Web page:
Apostle Paul writes, " Let everyone be subject to the governing authorities, for there is no authority except that which God has established." The Apostle is not trying to insinuate that all governments are perfect and rosy, rather that flaws and all (as overwhelming as they can be) God establishes all and further respects free-will.

Part of our Church life is to learn to understand that all of life is a gift of God, even those aspects we find less than fortunate.  

"This is also why you pay taxes, for the authorities are God’s servants, who give their full time to governing. 7 Give to everyone what you owe them: If you owe taxes, pay taxes; if revenue, then revenue; if respect, then respect; if honor, then honor."

We should not as Christians feel guilty when we pay our taxes which contribute necessarily to war, systematic poverty, corruption, greed, ecological devastation, and all sorts of human suffering.  The world was this way in Christ's time, and Christ has sent the Church into the world.

We must learn to adjust our lives to the Will of God, and to accept it.  Just as it is natural that humans die, even in the Christian sense of "sleeping", still we have to learn with God how to properly deal with our grief.  Well its the same thing with our gripe.  The world is a mess, so what? God expects us to carry on and do His Will and His Works in cooperation through out the world.

Now this does get complicated in situations, for example like the US Civil Rights movement of the Doctor King era.  Civil disobedience, freedom marches, sit-ins and demonstrations, all of these were non-violent and Christian in spirit and yet were also seeming to contradict authority of the law/government and even the will of many of the common people.  I would say that these were appropriate, but only if we as Christians take these kinds of matters to our God in prayer and to our priests to help us truly stay balanced and harmonized.  God has called many martyrs and witnesses to stand up against the System, however these were CALLED by God for such a purpose, we can not succeed if we call ourselves.

For example, both Peter and Paul both were miraculously released from prison.  When Peter left the second gate by the hand of the Angel, he knew very well he was "breaking the Law" and obviously disobeying the authority of the government, and yet having been aided by an Angel in Divine Providence, surely this was the Will of God.  But it is a specific instance, not the ideal or the norm.  Paul's example is similar but more obvious to the point.  When Paul was to be released he challenged the warden to make sure it was all legitimate, and not merely to sneak them out the back door. In both instances, it seems clear that the Apostles did not necessarily act entirely on their own volition, but were moved by God.

As a man thoroughly grounded in the ideals and movements of social justice and equality, I have often been conflicted sometimes by these Scriptures and the Church history sometimes in regards to connections with the governments.  But we must remember the Lord lets His Son shine upon wicked and just alike, and lets the wheat and the chaff grow together alongside each other.  It is not for us to judge God, but to let God do the Judging.  We can still condemn the wrongs of the world, but we must do such in the Grace of God.  I have learned from my walk in Orthodox to trust God in all things, and it can be hard.  Really, this is an elaborated version of "why do bad things happen to good people?"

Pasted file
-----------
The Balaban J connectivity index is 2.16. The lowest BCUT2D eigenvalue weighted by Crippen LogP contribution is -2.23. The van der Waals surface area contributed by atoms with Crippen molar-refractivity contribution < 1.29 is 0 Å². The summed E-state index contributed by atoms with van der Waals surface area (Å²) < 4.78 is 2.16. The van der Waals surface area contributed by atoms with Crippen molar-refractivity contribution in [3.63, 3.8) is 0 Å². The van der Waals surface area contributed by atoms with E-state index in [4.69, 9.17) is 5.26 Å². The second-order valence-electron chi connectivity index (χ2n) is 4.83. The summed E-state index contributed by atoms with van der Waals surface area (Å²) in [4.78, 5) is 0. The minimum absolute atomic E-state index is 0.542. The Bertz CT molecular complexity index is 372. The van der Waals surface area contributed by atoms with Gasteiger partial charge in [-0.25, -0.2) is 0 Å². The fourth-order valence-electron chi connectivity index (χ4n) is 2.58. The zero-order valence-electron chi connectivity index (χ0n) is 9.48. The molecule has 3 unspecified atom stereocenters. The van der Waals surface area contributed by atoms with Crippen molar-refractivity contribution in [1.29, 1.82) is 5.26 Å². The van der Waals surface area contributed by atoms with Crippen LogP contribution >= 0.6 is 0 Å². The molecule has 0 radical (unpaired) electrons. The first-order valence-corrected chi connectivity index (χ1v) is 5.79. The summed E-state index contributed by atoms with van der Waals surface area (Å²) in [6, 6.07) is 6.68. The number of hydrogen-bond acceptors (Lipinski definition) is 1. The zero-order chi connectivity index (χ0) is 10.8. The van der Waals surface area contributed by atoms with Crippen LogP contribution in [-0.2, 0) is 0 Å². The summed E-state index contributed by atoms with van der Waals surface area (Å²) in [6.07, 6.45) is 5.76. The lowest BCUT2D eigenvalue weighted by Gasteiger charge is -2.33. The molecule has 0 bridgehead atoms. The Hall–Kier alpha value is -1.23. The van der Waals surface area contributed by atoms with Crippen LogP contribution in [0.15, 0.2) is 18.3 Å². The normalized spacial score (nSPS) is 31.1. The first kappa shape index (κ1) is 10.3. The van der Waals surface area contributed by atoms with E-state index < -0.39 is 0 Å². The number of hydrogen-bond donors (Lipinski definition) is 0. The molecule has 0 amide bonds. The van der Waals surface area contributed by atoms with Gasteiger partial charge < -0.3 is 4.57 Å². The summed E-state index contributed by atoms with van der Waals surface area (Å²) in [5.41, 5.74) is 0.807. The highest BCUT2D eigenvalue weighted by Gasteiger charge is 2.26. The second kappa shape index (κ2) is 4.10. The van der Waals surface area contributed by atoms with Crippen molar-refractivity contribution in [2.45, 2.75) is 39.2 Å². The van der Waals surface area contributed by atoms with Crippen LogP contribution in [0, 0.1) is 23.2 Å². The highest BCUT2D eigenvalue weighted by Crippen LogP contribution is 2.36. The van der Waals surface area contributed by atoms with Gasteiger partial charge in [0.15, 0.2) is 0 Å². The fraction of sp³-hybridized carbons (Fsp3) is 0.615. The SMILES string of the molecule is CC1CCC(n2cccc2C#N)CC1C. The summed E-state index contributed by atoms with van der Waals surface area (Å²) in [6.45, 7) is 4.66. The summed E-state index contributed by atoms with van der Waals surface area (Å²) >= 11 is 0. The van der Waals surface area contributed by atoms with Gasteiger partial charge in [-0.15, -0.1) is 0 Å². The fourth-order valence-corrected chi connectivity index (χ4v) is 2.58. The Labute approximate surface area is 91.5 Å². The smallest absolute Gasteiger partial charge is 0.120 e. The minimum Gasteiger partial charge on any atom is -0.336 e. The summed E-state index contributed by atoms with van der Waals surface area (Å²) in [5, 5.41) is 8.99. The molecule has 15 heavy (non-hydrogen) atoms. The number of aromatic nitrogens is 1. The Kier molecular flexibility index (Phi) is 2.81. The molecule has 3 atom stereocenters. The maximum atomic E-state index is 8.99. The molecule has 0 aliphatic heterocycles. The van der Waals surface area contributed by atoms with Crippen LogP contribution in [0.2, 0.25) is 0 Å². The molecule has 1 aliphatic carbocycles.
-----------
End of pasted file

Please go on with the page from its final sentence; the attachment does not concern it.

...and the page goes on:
There answer is the same.  Seek prayer and of the course the age-old Orthodox adage, "Ask your priest."
My priest once said, if it truly violates your conscience to pay your taxes, then don't pay them. But you also must be willing to face the consequences, such as going to prison. (And also weigh it for greater evils; for instance, if you have a family to feed, it would be a greater sin to abandon them for the sake of a personal outlook on an issue you really have no control over.)
As you can see in God's Grace our fathers often have the best answers :)

I would say civil and human rights movements, so long as they are grounded within the Church (such as those of the recent Roman Catholic social justice movements) they fit in.  Catholics speak out against abortion, but they still pay their taxes.

stay blessed,
habte selassie
« Last Edit: September 12, 2011, 03:56:05 PM by HabteSelassie »
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Offline Volnutt

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Re: When you pay taxes, is it "sinful" Orthodoxy?
« Reply #44 on: September 12, 2011, 04:12:26 PM »
Firstly, The Emperor Tiberius had the weird stuff in Capri and he was the emperor during the entireity of Jesus' earthly ministry. Claudius was stuttering and stammering his way through the imperial palace at the time and Caligula was still breaking in his caliga with his father at the time....he was only about 10 yrs old during Jesus' crucifixion.

Second, let me ask you a question. We are told to give to the poor. If you gave a poor man $5 and he used it on a prostitute, did you sin? Of course not. You are not responsible for what a beneficiary of your obedience to the Lord does with that money. If so, alot of churches are sinning alot because I'm sure some of the poor folks receiving any money from churches are using it for drugs or other bad things.

We are told to obey the law until the Law and God part ways. I am not responsible for what my government does with my money. I AM responsible for obeying Christ when he says to render unto Caesar.

PP


P.S.

Quote
No, but his third wife did.
yeah, with her brother Caligula...blech.....
Thanks for correcting my rusty chronology.